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Deep Story

It looks as though a “story game” would therefore be a better test of whether computers can think than the chess and checkers games that currently predominate at AI conferences. But what would the story game look like? In the story game, we would give both the computer and a master human storyteller a relatively simple sentence, say: “Gregor woke to find that his abdomen was as hard as a shell, and that where his right arm had been, there now wiggled a tentacle.” Both players must then fashion a story designed to be truly interesting, the more literary in nature-in terms of rich characterization, lack of predictability, and interesting language-the better. We could then have a human judge the stories so that, as in the Turing Test, when such a judge cannot tell which response is coming from the mechanical muse and which is from the human, we say that the machine has won the game.

How will future machines fare in such a game? I think the length of the story is a key variable. A story game pitting mind against machine in which the length and complexity of the narrative is open-ended would certainly seal the machine’s defeat for centuries to come. Though advocates of Strong AI would hold that a machine could eventually prevail in a contest to see whether mind or machine could produce a better novel, even they would agree that trying to build such a machine today is unthinkable. The task would be so hard that no one would even know where to begin.

In short, though the Turing test is, as noted, too hard to provide the format for mind-machine competition at present, many people think they can imagine a near future when a machine will hold its own in this test. When it comes to the unrestricted story game, however, such a future simply can’t be conceived. We can of course imagine a future in which a computer prints out a novel-but we can’t imagine the algorithms that would be in operation behind the scenes.

So, just to give Strong AI supporters a fighting chance, I would restrict the competition to the shortest of short stories, say, less than 500 words in length. This version of the game should prove a tempting challenge to Strong AI engineers. And, like the full version, it demands creativity from those-mind or machine-who would play it.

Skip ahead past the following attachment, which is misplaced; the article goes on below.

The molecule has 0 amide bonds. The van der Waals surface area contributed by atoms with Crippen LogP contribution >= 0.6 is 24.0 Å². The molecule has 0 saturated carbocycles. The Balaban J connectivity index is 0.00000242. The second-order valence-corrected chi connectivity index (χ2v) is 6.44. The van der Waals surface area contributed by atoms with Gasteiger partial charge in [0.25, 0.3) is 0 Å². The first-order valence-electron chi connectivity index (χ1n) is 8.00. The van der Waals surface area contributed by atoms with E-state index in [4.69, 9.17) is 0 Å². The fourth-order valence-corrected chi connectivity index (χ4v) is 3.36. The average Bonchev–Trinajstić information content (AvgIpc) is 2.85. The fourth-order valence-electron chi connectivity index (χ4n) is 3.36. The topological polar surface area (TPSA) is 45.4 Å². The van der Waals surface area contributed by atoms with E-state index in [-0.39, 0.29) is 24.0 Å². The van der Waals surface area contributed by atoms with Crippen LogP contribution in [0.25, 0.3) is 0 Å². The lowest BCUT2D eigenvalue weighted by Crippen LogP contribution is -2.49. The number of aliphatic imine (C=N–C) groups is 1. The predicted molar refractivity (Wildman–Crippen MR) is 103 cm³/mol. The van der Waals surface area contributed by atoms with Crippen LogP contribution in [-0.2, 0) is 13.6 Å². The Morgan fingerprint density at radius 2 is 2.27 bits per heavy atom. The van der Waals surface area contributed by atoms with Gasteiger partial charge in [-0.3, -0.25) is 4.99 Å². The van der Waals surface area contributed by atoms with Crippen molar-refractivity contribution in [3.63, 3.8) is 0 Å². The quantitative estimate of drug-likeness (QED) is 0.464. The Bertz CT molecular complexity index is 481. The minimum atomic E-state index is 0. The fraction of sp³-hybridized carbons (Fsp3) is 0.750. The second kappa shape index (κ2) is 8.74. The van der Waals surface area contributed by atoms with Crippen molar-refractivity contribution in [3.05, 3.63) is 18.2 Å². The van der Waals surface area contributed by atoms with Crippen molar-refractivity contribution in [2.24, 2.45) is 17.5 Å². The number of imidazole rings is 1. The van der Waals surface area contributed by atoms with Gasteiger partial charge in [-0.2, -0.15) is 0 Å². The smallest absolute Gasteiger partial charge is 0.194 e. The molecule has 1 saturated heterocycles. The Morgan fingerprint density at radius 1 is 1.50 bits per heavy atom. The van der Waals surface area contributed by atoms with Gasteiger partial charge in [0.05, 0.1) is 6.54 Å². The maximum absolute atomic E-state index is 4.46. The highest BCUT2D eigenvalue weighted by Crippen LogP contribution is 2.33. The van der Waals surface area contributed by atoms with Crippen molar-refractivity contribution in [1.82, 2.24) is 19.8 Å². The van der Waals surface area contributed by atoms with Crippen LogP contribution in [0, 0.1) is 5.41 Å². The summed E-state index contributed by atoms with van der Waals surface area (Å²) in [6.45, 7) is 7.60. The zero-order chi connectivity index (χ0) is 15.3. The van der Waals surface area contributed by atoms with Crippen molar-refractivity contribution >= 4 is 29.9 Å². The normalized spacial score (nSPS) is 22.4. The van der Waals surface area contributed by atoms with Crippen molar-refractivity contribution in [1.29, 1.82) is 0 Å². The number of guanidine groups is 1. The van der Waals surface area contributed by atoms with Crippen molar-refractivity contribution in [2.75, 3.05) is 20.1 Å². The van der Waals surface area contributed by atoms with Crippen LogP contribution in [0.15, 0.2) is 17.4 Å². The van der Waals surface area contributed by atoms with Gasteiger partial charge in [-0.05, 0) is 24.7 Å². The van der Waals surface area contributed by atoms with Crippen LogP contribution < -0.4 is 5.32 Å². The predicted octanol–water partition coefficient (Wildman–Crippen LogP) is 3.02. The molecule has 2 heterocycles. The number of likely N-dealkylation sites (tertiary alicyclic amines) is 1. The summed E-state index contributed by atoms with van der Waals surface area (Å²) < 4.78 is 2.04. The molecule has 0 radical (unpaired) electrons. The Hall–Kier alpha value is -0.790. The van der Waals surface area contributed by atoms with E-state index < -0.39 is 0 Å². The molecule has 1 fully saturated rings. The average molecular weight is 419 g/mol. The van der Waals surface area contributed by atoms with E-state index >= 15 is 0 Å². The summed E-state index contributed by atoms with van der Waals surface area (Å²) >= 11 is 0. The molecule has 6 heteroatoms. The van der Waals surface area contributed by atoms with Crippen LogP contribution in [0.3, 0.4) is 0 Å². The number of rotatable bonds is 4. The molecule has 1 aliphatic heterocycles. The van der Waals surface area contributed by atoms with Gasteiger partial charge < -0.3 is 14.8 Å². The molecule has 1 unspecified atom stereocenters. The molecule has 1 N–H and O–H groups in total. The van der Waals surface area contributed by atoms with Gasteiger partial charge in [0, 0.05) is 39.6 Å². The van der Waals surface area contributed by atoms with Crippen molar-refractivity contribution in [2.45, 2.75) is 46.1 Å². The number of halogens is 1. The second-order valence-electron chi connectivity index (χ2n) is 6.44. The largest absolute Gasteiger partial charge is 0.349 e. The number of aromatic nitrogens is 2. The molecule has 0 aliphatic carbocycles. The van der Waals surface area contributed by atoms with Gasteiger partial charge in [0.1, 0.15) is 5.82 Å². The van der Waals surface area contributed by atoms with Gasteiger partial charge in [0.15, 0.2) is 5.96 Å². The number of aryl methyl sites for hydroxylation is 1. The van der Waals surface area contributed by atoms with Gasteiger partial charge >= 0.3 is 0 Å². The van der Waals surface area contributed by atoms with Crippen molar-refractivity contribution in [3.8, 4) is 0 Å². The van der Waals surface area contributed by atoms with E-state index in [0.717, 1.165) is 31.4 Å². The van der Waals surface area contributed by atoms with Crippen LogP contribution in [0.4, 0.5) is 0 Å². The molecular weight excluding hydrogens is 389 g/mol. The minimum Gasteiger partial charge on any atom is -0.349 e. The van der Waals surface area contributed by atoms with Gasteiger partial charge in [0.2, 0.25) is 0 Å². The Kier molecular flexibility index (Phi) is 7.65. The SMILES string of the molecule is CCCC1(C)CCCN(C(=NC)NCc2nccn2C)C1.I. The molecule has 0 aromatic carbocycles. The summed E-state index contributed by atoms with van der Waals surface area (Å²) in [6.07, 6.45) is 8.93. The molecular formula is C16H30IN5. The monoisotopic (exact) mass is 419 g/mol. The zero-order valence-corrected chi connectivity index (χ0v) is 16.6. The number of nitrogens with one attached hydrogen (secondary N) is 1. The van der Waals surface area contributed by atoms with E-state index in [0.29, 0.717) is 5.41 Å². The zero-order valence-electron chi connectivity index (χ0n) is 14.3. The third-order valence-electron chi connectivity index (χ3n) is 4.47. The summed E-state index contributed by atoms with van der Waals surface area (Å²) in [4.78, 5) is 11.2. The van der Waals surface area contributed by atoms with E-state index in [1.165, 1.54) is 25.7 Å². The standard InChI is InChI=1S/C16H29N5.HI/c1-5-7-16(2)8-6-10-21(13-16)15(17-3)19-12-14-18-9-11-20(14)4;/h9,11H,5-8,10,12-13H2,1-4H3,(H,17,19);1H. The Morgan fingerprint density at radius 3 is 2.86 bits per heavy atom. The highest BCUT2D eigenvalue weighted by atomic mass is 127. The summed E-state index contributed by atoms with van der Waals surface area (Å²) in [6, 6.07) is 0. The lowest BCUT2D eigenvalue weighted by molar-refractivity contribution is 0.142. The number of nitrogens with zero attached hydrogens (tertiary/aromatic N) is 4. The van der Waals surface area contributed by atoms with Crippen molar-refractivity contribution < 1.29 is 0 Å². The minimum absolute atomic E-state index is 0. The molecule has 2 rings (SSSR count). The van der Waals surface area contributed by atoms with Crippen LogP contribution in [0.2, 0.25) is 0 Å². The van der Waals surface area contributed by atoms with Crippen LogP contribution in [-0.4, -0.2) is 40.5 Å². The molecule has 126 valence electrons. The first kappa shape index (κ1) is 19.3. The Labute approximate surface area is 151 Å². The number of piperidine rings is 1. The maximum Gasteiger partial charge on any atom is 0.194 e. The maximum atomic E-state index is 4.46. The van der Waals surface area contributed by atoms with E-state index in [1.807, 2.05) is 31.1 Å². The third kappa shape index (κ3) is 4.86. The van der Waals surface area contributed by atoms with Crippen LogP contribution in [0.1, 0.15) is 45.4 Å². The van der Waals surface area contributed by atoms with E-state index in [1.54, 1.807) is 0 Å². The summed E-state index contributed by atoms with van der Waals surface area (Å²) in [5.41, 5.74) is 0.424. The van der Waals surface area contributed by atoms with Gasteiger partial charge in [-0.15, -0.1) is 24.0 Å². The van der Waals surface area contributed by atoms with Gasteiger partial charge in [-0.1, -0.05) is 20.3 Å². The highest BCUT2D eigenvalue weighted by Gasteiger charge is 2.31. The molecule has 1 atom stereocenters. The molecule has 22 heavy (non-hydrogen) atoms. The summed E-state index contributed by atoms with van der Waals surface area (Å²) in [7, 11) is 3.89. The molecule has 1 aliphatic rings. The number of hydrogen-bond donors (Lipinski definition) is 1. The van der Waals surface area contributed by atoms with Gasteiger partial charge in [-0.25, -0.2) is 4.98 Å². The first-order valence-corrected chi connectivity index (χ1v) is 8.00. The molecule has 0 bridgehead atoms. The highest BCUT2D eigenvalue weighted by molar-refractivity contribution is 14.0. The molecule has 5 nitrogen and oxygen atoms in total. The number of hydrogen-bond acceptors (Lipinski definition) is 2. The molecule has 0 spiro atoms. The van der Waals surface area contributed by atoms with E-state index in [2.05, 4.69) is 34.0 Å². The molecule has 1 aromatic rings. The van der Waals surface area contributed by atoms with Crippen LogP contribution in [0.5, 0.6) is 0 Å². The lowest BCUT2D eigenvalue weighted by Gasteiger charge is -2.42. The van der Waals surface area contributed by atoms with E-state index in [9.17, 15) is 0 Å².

How then might future machines stack up against human authors when each is given that one sentence as the jumping-off point toward a short short story?

I may not be positioned badly to make predictions. With help from the Luce Foundation, Apple Computer, IBM, Rensselaer Polytechnic Institute (RPI), and the National Science Foundation, I have spent the past seven years (and about three-quarters of a million dollars) working with a number of researchers-most prominently Marie Meteer, a scientist at Bolt, Beranek and Newman; David Porush, a professor at RPI; and David Ferrucci, a senior scientist at IBM’s T.J. Watson Research Center-to build a formidable artificial author of short short stories.

Part of what drives me and other researchers in the quest to create such synthetic Prousts, Joyces, and Kafkas is a belief that genuinely intelligent stand-alone entertainment systems of the future will require, among other things, AI systems that know how to create and direct stories. In the virtual story worlds of the future, replete with artificial characters, things will unfold too quickly in real time for a human to be guiding the process. The gaming industry currently walks a fine line between rigidly prescripting a game and letting things happen willy-nilly when humans make choices. What is desperately needed is an artificial intelligence that is able to coax events into a continuous narrative thread while at the same time allowing human players to play in a seemingly infinite space of plot trajectories.

The most recent result of my toil in this regard (in collaboration with Ferrucci and Adam Lally, a software engineer with Legal Knowledge Systems of Troy, N.Y.) is an artificial agent called Brutus.1, so named because the literary concept it specializes in is betrayal. Unfortunately, Brutus.1 is not capable of playing the short short story game. It has knowledge about the ontology of academia-professors, dissertations, students, classes, and so forth; but it would be paralyzed by a question outside its knowledge base. For instance, it doesn’t know anything about insect anatomy. Therefore, the sentence involving Gregor would draw a blank.

Nonetheless, Brutus.1 is capable of writing short short stories-if the stories are based on the notion of betrayal (as well as self-deception, evil, and to some extent voyeurism), which are not unpromising literary conceits (see sidebar, “Betrayal,” by Brutus.1-as well as Richard III, Macbeth, Othello.)

Such near-belletristic feats are possible for Brutus.1 only because Ferrucci and I were able to devise a formal mathematical definition of betrayal and endow Brutus.1 with the concept (see sidebar, “The Mathematization of Betrayal”). But to adapt Brutus.1 to play well in a short short story game, it would certainly need to understand not only betrayal, but other great literary themes as well-unrequited love, revenge, jealousy, patricide, and so on.

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